Citing the Covid-19 economic hardship, Boris Johnson’s Government has cut about £4 billion from the United Kingdom’s Official Development Assistance funding (ODA). Such a cut disengages the UK’s essential support in scientific research on poorer countries like The Gambia. As halting the ODA funds means the British government takes away a lot of the funding, enabling research to happen. It is a bad smash to institutions like The Gambia’s Medical Research Council (MRC), a London School of Hygiene and Tropical Medicine (LSHTM) unit.
The U.K. government has made major cuts to the Official Development Assistance funding (ODA). Chancellor Rishi Sunak has cut the U.K. foreign aid budget from 0.7% of the British national income to 0.5%. Worst for programs benefitting from the U.K assistance, the statement on planned spending for 2021-22 did not explicitly explain future commitments for countries or programs. Meaning it is not sure if the British government intends to augment the aid or even restore it to the level of 2020-2021.
The cut to the ODA budget has overall been by 30%. However, for many research projects for Low- and Middle-income Countries, it has been a cut of 70%. The British government only intends to distribute £8.1 billion Instead of £12 billion. “Tragic blow” to key areas like research. Campaigners accuse the British government of having “lost its moral compass.”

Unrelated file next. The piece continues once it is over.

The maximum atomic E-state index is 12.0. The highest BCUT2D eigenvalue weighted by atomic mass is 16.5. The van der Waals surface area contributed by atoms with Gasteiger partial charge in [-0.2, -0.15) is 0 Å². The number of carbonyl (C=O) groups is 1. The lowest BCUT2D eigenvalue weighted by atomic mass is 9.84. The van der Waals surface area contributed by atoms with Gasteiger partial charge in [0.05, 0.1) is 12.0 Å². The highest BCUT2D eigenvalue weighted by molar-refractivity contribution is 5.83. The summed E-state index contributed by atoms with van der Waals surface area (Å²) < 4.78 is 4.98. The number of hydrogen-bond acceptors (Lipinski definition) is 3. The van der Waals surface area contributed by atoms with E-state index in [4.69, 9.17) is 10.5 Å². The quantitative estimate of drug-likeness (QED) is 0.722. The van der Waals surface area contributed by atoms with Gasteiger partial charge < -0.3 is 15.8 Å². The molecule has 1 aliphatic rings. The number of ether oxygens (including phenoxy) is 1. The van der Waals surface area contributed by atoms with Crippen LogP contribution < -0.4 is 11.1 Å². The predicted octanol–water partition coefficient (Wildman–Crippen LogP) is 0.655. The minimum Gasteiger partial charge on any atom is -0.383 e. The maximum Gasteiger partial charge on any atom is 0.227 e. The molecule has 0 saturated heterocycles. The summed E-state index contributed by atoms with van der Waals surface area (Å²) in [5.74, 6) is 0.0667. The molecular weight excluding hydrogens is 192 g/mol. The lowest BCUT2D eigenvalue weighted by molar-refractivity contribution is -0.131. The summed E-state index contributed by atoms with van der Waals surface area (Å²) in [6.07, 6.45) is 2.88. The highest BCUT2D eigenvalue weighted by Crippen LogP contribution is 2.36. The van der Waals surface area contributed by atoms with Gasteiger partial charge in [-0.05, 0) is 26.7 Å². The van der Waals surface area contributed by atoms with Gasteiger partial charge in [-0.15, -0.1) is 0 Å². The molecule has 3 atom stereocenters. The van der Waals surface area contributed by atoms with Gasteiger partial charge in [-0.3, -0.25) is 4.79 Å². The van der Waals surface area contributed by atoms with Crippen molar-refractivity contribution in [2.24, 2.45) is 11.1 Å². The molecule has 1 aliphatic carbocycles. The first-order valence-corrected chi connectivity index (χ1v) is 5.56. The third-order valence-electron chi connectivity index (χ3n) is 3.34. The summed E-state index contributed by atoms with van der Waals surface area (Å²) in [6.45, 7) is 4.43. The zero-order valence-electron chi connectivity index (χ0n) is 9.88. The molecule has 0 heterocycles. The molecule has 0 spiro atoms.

For example, this has impacted the very promising trial combining the RTS, S/AS01E and SMC trials in Burkina and Mali already mentioned. The RTS, S/AS01E trial first started in The Gambia 20 years ago. The Medical Research Council (MRC) unit in The Gambia has been researching infectious diseases since 1947.
Impact on the MRC research projects on Covid-19
About six weeks ago, Chancellor Rishi Sunak office sent an email to the London School of Hygiene and Tropical Medicine (LSHTM) saying, “The money that we promised you to continue this trial will not becoming, and you will have to stop your study.” Meaning even MRC Gambia will be impacted by the drastic cut of the Boris Johnson government.
Meanwhile, scientists in The Gambia and Uganda MRC units and across the African continent have been at the frontline of the Covid-19 pandemic. They have established laboratory-testing capacity and are now monitoring the spread of the virus, assessing risk factors for hospitalization and death in their particular populations, sequencing viral genomes, detecting and monitoring novel variants, rolling out and evaluating vaccination programs.
This work is essential not just for controlling the Covid-19 locally but also for informing the British overall understanding of how the virus evolves and spreads, predicting when and where the current pandemic will end, and preventing the next one.
Much of this work has been funded by the UK government through the Official Development Assistance. Despite a legally embedded commitment to spend at least 0.7 per cent of gross national income on overseas aid, this year, we will spend only 0.5 per cent (of a significantly reduced total).